New York City is one of the most existential places I've encountered.
I mean that by strictest definition.
The reason I say this because I caught myself pondering death.
Before you revolt, I am doing better. The beast has retreated somewhat in deference to playing with its shiny "I love NY" toy. What I mean is how much I've caught myself thinking about death in the following ways:
-On Sunday I will visit Strawberry Fields and the Dakota in memory of John Lennon.
-Lou Reed was synonymous with New York City and I wrote extensively about his passing. I loved his music and I can't see a single thing here and not think of him. I still can't believe he's gone.
-I went to the 9/11 Memorial. Regardless of your political or conspiracy beliefs, thousands of people lost their lives on this spot.
Nothing erases that fact. It's impossible not to be moved by the rows of names and even flowers left behind.
This church is where many of the dead and wounded were brought on that day.
I walked past a fire station. Saw this on the wall.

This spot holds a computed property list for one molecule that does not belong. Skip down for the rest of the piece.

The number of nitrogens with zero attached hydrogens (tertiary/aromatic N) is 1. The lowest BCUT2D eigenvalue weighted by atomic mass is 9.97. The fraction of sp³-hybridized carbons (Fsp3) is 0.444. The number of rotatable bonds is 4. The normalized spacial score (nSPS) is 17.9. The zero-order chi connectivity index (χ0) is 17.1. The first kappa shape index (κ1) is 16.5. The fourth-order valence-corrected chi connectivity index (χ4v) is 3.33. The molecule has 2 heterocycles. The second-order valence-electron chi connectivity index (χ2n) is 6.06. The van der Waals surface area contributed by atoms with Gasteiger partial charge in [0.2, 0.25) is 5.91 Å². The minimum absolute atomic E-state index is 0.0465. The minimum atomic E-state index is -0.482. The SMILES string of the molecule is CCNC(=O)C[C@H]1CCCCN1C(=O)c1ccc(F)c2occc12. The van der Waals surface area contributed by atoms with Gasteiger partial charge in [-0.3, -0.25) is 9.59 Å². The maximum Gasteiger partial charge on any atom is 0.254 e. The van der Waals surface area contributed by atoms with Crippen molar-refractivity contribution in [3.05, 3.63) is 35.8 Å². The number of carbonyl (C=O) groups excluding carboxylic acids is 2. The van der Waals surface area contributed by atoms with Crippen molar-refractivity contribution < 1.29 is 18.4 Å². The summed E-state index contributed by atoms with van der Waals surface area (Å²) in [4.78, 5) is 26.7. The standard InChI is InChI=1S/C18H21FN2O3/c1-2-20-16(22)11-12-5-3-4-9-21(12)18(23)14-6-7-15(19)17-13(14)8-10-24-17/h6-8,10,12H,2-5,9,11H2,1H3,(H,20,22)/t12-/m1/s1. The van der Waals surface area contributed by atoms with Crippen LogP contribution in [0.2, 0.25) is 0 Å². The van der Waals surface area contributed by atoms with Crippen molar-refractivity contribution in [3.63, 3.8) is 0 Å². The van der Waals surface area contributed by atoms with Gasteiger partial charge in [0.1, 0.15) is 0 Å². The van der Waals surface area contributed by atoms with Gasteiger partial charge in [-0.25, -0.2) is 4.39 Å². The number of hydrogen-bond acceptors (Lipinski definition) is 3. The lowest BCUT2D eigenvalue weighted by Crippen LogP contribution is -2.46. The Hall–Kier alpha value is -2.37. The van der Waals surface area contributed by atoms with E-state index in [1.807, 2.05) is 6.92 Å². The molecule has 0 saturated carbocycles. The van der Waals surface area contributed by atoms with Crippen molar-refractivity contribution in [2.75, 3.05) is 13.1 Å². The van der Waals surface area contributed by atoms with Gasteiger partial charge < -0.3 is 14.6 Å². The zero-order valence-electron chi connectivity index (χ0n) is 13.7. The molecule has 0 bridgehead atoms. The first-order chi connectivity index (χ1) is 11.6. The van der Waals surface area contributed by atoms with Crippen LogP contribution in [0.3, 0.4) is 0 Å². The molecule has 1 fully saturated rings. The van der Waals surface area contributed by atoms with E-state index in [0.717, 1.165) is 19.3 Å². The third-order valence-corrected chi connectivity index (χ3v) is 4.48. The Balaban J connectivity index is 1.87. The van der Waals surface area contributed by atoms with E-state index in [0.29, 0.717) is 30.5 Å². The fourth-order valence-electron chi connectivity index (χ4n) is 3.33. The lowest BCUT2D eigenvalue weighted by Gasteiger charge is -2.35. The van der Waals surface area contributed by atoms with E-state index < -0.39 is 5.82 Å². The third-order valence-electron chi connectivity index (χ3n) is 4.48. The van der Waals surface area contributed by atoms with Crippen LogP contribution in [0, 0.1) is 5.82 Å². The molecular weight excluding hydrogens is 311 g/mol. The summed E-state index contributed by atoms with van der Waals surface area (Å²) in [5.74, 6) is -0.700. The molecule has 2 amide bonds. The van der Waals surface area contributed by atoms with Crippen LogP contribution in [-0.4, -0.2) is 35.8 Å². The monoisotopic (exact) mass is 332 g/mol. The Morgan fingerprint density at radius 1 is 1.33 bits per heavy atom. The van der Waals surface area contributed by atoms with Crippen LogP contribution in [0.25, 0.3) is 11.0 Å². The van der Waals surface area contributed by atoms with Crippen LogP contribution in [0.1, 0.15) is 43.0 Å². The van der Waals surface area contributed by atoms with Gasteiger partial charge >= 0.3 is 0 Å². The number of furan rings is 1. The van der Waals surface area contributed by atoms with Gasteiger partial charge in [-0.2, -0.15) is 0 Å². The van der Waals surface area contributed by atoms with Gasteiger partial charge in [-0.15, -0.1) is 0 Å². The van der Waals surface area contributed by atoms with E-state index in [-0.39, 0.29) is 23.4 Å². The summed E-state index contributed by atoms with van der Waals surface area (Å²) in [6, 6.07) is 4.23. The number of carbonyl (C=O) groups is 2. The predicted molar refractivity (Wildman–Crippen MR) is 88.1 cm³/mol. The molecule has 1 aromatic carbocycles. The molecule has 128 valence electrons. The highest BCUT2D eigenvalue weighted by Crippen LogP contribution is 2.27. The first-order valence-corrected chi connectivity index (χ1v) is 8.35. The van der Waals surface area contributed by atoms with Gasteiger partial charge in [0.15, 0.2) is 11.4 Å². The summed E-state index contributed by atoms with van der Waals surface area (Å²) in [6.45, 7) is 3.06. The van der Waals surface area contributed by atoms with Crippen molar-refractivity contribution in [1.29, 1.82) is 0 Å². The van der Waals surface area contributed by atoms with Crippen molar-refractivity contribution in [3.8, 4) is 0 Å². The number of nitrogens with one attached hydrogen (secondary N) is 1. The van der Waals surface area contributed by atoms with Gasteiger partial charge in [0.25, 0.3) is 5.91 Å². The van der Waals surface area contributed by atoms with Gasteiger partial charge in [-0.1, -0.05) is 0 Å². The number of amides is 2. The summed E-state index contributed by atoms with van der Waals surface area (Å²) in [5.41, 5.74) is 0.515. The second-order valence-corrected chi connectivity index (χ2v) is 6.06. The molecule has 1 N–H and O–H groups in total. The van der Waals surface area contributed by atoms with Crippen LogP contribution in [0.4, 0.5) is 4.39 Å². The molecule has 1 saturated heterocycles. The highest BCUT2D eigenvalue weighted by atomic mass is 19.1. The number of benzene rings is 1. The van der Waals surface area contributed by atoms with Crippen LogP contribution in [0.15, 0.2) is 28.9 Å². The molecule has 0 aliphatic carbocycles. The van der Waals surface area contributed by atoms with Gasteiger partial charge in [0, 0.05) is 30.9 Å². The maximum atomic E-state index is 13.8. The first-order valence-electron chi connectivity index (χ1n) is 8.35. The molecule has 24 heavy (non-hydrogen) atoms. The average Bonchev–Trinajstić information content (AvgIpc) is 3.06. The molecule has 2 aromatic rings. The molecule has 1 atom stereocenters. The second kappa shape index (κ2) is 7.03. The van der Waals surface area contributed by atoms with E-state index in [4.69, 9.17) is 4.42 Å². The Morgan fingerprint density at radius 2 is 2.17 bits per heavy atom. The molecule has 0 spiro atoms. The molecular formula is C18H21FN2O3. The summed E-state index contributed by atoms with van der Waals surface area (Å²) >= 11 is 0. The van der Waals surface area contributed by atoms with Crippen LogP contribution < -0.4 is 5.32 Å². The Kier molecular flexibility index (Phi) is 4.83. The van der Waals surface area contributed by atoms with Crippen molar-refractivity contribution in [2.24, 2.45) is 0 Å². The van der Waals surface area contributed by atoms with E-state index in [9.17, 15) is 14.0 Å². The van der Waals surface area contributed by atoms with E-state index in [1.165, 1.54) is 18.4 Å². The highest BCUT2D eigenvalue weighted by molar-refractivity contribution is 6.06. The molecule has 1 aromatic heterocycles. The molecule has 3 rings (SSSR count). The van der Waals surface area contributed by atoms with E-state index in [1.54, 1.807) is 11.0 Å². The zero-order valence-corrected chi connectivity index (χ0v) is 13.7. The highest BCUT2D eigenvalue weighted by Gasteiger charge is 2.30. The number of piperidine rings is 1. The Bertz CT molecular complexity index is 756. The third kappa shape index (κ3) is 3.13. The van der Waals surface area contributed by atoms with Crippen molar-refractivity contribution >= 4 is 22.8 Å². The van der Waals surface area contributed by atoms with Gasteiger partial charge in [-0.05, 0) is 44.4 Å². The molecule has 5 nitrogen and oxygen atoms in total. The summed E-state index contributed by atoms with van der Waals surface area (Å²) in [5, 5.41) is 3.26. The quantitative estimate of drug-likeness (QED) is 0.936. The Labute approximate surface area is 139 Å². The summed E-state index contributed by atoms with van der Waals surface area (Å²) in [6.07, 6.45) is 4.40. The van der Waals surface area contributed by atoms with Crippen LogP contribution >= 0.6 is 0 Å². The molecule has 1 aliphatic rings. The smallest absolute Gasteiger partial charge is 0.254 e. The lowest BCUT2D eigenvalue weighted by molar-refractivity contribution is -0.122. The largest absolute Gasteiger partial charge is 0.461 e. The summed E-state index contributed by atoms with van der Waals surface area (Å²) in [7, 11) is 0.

While all of this is tragic enough, I can't forget that the loss is compounded by thousands of innocent women and children in Iraq and Afghanistan.
And as Poe's raven, so this pigeon in a cemetery mere blocks from Ground Zero.
Things we try to hold on to just keep disappearing no matter how hard we wish it otherwise. Through our own faults or...more maddingly...through no fault of our own, they fall to entropy and diffluence. It's fucked up.
This city is full of the creative spirit. It is a place of art with electricity surging at all hours through the cultural zeitgeist.
Here a street artist works his canvas.
I don't know what this building is but the mural alone was worth stopping for.
Forbidden Planet sends your purchases home in the coolest bags with the latest in fembot stylings.
This was on the subway.
So was this. Looked like someone riffing on Orwell.
The fresh seafood market in Chinatown made me wish I had access to a kitchen. Been a while since I've made shrimp scampi or lobster bisque with real fresh ingredients.
This is from the Algonquin Hotel. If you're a writer, reader, or literary devotee of any type, you'll know this is the site of the famous Algonquin Roundtable. Writers and artists such as William Faulkner, Robert Benchley, and most notably Dorothy Parker traded wit and illumination. And booze. Lots of booze.
I even had a Dorothy Parker martini.
Everywhere you look, something is being created or was a landmark of creation.
The summation of existence. Two ends of time neatly tied in a circle.